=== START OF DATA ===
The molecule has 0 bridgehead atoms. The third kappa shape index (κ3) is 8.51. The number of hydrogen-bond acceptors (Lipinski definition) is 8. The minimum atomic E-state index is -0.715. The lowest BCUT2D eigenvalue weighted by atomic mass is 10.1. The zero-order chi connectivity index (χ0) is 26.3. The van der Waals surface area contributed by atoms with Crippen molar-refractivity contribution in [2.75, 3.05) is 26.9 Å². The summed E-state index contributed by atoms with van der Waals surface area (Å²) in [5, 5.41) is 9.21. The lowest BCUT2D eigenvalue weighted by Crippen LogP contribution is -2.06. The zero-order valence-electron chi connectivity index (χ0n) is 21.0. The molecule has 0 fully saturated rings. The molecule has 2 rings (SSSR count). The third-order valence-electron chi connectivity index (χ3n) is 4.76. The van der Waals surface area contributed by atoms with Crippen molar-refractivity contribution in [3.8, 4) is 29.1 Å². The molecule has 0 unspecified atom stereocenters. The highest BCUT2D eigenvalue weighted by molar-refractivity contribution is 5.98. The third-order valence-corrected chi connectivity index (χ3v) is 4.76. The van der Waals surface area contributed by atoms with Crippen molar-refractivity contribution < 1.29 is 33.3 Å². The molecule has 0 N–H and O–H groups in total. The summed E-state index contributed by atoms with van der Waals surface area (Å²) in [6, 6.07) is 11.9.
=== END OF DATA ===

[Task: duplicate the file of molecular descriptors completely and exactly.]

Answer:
The molecule has 0 bridgehead atoms. The third kappa shape index (κ3) is 8.51. The number of hydrogen-bond acceptors (Lipinski definition) is 8. The minimum atomic E-state index is -0.715. The lowest BCUT2D eigenvalue weighted by atomic mass is 10.1. The zero-order chi connectivity index (χ0) is 26.3. The van der Waals surface area contributed by atoms with Crippen molar-refractivity contribution in [2.75, 3.05) is 26.9 Å². The summed E-state index contributed by atoms with van der Waals surface area (Å²) in [5, 5.41) is 9.21. The lowest BCUT2D eigenvalue weighted by Crippen LogP contribution is -2.06. The zero-order valence-electron chi connectivity index (χ0n) is 21.0. The molecule has 0 fully saturated rings. The molecule has 2 rings (SSSR count). The third-order valence-electron chi connectivity index (χ3n) is 4.76. The van der Waals surface area contributed by atoms with Crippen molar-refractivity contribution in [3.8, 4) is 29.1 Å². The molecule has 0 unspecified atom stereocenters. The highest BCUT2D eigenvalue weighted by molar-refractivity contribution is 5.98. The third-order valence-corrected chi connectivity index (χ3v) is 4.76. The van der Waals surface area contributed by atoms with Crippen molar-refractivity contribution < 1.29 is 33.3 Å². The molecule has 0 N–H and O–H groups in total. The summed E-state index contributed by atoms with van der Waals surface area (Å²) in [6, 6.07) is 11.9.